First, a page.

These Facts About Baby Dolphins Make Us Go ‘Awww’
If you have ever seen a baby dolphin, especially a baby bottlenose dolphin, then you are lucky indeed.
These Facts About Baby Dolphins Make Us Go ‘Awww’
For centuries, dolphins were considered a sign of good luck by sailors who spotted them in the ocean. Symbolically, these friendly mammals represent rebirth, renewal, joy, guidance and freedom. Dreams and frequent sightings of baby dolphins indicate a need for emotional, mental and spiritual growth. But mostly, they symbolize an inspirational message of encouragement to move forward in life.
If you've ever seen a baby dolphin, especially a baby bottlenose dolphin, then you are lucky indeed. Here are some fun facts about these adorable, curious mammals.
Dolphins evolved from land mammals.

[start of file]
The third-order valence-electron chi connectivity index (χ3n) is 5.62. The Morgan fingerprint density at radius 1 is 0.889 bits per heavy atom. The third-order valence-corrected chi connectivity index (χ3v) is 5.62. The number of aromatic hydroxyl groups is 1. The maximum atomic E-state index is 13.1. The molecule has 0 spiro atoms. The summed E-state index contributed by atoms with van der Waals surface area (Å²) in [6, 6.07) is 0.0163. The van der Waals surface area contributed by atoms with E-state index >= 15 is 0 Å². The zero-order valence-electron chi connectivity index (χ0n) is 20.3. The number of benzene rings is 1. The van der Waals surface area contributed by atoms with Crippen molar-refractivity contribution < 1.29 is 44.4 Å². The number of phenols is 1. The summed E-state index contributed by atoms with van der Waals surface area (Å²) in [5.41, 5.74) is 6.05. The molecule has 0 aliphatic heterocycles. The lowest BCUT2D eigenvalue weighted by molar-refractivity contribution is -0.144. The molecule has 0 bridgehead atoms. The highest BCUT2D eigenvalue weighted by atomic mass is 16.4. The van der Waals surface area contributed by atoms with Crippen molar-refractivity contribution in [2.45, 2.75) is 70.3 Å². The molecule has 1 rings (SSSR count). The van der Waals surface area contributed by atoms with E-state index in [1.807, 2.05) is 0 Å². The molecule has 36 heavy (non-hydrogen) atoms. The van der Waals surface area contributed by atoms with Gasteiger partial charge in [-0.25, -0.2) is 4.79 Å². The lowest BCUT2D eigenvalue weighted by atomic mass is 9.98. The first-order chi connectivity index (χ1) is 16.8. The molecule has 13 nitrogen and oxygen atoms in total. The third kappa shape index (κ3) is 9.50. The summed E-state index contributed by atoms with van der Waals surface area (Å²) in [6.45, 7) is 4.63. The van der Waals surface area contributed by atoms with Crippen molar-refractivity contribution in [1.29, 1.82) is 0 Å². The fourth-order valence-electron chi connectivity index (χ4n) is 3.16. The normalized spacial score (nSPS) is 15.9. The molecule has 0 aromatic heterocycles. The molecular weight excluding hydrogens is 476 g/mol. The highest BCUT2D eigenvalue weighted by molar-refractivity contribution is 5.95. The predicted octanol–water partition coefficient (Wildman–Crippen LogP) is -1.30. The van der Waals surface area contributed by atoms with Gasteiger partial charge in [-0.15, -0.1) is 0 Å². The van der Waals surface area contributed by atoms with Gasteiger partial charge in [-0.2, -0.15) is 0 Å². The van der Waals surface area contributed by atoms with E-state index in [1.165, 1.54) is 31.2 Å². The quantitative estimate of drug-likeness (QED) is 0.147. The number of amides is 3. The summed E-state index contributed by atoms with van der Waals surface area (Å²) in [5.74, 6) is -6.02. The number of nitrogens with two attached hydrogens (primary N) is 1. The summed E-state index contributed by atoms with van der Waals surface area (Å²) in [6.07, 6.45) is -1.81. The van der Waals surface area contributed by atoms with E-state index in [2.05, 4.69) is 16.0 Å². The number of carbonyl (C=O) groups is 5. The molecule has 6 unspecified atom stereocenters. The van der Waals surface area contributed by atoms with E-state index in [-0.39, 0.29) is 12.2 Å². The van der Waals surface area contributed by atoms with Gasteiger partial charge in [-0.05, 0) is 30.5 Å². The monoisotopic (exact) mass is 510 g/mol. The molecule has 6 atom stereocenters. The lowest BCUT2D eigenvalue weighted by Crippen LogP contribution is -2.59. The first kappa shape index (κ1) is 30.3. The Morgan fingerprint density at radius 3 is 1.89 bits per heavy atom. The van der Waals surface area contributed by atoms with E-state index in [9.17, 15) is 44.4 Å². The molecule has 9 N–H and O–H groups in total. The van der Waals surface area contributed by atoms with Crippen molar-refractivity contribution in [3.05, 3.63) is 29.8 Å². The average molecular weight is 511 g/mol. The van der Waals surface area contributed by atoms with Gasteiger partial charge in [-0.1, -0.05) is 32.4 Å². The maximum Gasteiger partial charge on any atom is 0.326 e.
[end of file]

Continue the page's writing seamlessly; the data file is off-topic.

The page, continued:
Dolphins are an order of mammals known as Cetaceans that originated about 50 million years ago.
They evolved from land mammals before developing a horizontal tail and a spine that enabled them to move through the water.
The hippo is believed to be the closest-living relative to the Cetaceans.
Today, there are 49 porpoise and dolphin species — all of which descended from the hippopotamus, another mammal that finds solace in the water.
The female bottlenose dolphin can reproduce between ages 5 to 15.
In fact, they reach sexual maturity before males and give birth to a calf every three to six years after a 12-month gestation period.
Dolphins are one of a few species that engage in sex for pleasure.
The others are bonobos and, of course, humans.
Most people refer to dolphin babies as ‘calves.’
However, males are called "bulls," and females are "cows."